Thompson Rivers University has been granted a new research chair position to examine the impact of wildfires in British Columbia.
Through a $5-million provincially funded endowment, the new B.C. research chair in predictive services, emergency management and fire science is expected to help the province forecast, prevent and respond to wildfires.
The chair will head a team, lead research, direct and supervise graduate students and work with researchers at TRU and other universities. The chair’s research will support wildfire data modelling and help explore the relationship between climate change and its effect on wildfire risk.
TRU president Brett Fairbairn said the university is positioned well to host the research position, due to the number of wildfires that have occurred in the region in recent years, as well as provincial wildfire management services that are centred in Kamloops. He said the research will look beyond the fires and include social impacts, as well.
“This research chair is going to help chart a new course for wildfire protection and response in British Columbia,” Fairbairn said. “The knowledge gained from this research is going to help protect residents infrastructure and economies threatened by forest fires.”
Minister of Forests Doug Donaldson said the research will help provide more information about the changing nature of wildfires.
"Research has a big role to play, especially during these times where fire behaviour has changed drastically," Donaldson said. "This is what the experts tell me that withn the climate emergency we are seeing bigger fires. The fuel load is different. The dry out conditions are different as the weather patterns change."
Donaldson said more research is also needed into Indigenous knowledge and new tools to fight forest fires.
TRU spokesperson Todd Hauptman told KTW the university is looking across Canada for a research chair and intends to have the position filled by the end of the year.
In a statement, mayor Ken Christian said Kamloops is the ideal location for the position, given its natural vulnerability to forest fires and the municipality’s experience with evacuations and recovery. TRU’s campus is also well positioned, as it’s near Emergency Management BC (EMBC) and BC Wildfire Service operational centres and is supported by high-speed fibre optic connections and key transportation routes.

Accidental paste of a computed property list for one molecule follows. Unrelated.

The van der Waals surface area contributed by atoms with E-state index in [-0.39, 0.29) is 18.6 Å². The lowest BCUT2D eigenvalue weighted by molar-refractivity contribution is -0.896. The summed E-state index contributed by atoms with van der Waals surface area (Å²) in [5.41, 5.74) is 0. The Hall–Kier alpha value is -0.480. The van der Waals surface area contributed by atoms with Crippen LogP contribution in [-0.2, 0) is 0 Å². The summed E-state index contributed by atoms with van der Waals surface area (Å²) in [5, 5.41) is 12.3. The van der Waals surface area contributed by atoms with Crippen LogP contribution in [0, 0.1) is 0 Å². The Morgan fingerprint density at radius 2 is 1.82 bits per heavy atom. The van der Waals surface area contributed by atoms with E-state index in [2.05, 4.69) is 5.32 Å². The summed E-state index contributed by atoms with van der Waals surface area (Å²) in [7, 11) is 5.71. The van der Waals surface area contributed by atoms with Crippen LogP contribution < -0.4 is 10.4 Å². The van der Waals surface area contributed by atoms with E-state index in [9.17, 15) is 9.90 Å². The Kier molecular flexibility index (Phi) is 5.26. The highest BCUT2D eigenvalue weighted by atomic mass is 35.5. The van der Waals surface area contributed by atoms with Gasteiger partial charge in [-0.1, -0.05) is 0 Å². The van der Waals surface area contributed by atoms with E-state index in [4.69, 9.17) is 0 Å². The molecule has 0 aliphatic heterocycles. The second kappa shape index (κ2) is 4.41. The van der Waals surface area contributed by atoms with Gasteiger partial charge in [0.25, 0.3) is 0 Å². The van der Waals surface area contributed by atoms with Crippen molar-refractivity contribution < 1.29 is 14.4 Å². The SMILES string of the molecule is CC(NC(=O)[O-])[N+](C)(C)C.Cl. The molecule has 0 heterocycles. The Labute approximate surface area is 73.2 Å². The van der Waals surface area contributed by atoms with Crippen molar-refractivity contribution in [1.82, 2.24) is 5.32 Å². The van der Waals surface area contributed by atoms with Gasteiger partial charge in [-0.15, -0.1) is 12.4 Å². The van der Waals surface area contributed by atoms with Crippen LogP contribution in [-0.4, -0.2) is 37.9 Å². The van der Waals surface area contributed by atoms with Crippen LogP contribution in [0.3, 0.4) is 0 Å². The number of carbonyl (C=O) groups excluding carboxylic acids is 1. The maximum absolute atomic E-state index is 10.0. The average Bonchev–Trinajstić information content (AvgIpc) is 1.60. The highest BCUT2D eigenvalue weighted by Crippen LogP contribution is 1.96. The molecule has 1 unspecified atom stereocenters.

Deputy mayor Dale Bass added Thursday’s announcement speaks to the stature and influence TRU has gained in the province over the years.
“It’s not only going to help B.C., it’s not only going to help the Interior and those areas hit by wildfires every year, it’s continuing to enhance the reputation of this jewel we have in our city called Thompson Rivers University,” Bass said.
The ministries of Forests and Advanced Education will each be chipping in to fund the chair position, with $3.2 million coming from the forestry ministry and $1.8 million from advanced education.
An independent report by former MLA George Abbott and hereditary chief Maureen Chapman commissioned by the province recommended increasing funding for wildfire research — a call the new TRU chair position is answering Donaldson said. B.C. has seen unprecedented wildfire seasons in recent years. In the summer of 2017 a record 1.2-million hectares was burned by 1,350 wildfires. The following year, about 1.3-million hectares burned by 2,117 fires. Between the two seasons, the province spent $1.3 billion fighting wildfires.
The 2019 wildfire season was quieter than anticipated, with 825 wildfires burning 21,138 hectares of land between April 1, 2019, and March 31, 2020.
In 2020 to date, 243 wildfires have burned 708 hectares.
—with a file from Canadian Press